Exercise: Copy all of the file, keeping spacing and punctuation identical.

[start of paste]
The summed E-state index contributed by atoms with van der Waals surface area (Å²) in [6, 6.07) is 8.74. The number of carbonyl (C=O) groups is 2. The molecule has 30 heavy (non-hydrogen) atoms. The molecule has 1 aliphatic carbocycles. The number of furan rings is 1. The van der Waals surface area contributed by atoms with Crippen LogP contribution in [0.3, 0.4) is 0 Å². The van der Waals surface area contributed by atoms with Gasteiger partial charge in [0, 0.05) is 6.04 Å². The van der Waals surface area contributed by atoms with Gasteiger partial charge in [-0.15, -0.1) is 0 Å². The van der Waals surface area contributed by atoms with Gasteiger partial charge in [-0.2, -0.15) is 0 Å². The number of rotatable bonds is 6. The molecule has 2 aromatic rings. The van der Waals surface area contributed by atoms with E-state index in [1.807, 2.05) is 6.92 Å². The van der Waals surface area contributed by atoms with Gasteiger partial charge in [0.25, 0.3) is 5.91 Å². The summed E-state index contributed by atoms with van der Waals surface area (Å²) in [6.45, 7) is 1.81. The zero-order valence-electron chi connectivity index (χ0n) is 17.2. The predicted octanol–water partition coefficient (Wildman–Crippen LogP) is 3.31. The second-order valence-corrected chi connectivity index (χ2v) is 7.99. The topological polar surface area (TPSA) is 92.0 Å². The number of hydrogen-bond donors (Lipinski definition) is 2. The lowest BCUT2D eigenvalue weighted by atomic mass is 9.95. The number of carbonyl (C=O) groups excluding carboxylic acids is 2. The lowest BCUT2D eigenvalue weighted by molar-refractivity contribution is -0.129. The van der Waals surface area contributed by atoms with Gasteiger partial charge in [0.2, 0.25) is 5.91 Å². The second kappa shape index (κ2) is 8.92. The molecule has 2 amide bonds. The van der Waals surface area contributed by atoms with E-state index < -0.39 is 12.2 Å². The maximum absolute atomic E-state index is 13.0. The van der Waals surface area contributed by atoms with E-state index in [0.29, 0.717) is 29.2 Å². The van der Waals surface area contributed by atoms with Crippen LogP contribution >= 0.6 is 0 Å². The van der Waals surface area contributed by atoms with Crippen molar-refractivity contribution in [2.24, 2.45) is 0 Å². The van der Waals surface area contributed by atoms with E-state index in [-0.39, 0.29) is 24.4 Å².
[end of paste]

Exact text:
The summed E-state index contributed by atoms with van der Waals surface area (Å²) in [6, 6.07) is 8.74. The number of carbonyl (C=O) groups is 2. The molecule has 30 heavy (non-hydrogen) atoms. The molecule has 1 aliphatic carbocycles. The number of furan rings is 1. The van der Waals surface area contributed by atoms with Crippen LogP contribution in [0.3, 0.4) is 0 Å². The van der Waals surface area contributed by atoms with Gasteiger partial charge in [0, 0.05) is 6.04 Å². The van der Waals surface area contributed by atoms with Gasteiger partial charge in [-0.15, -0.1) is 0 Å². The van der Waals surface area contributed by atoms with Gasteiger partial charge in [-0.2, -0.15) is 0 Å². The number of rotatable bonds is 6. The molecule has 2 aromatic rings. The van der Waals surface area contributed by atoms with E-state index in [1.807, 2.05) is 6.92 Å². The van der Waals surface area contributed by atoms with Gasteiger partial charge in [0.25, 0.3) is 5.91 Å². The summed E-state index contributed by atoms with van der Waals surface area (Å²) in [6.45, 7) is 1.81. The zero-order valence-electron chi connectivity index (χ0n) is 17.2. The predicted octanol–water partition coefficient (Wildman–Crippen LogP) is 3.31. The second-order valence-corrected chi connectivity index (χ2v) is 7.99. The topological polar surface area (TPSA) is 92.0 Å². The number of hydrogen-bond donors (Lipinski definition) is 2. The lowest BCUT2D eigenvalue weighted by atomic mass is 9.95. The number of carbonyl (C=O) groups excluding carboxylic acids is 2. The lowest BCUT2D eigenvalue weighted by molar-refractivity contribution is -0.129. The van der Waals surface area contributed by atoms with Gasteiger partial charge in [0.2, 0.25) is 5.91 Å². The second kappa shape index (κ2) is 8.92. The molecule has 2 amide bonds. The van der Waals surface area contributed by atoms with E-state index < -0.39 is 12.2 Å². The maximum absolute atomic E-state index is 13.0. The van der Waals surface area contributed by atoms with E-state index in [0.29, 0.717) is 29.2 Å². The van der Waals surface area contributed by atoms with Crippen LogP contribution >= 0.6 is 0 Å². The van der Waals surface area contributed by atoms with Crippen molar-refractivity contribution in [2.24, 2.45) is 0 Å². The van der Waals surface area contributed by atoms with E-state index in [-0.39, 0.29) is 24.4 Å².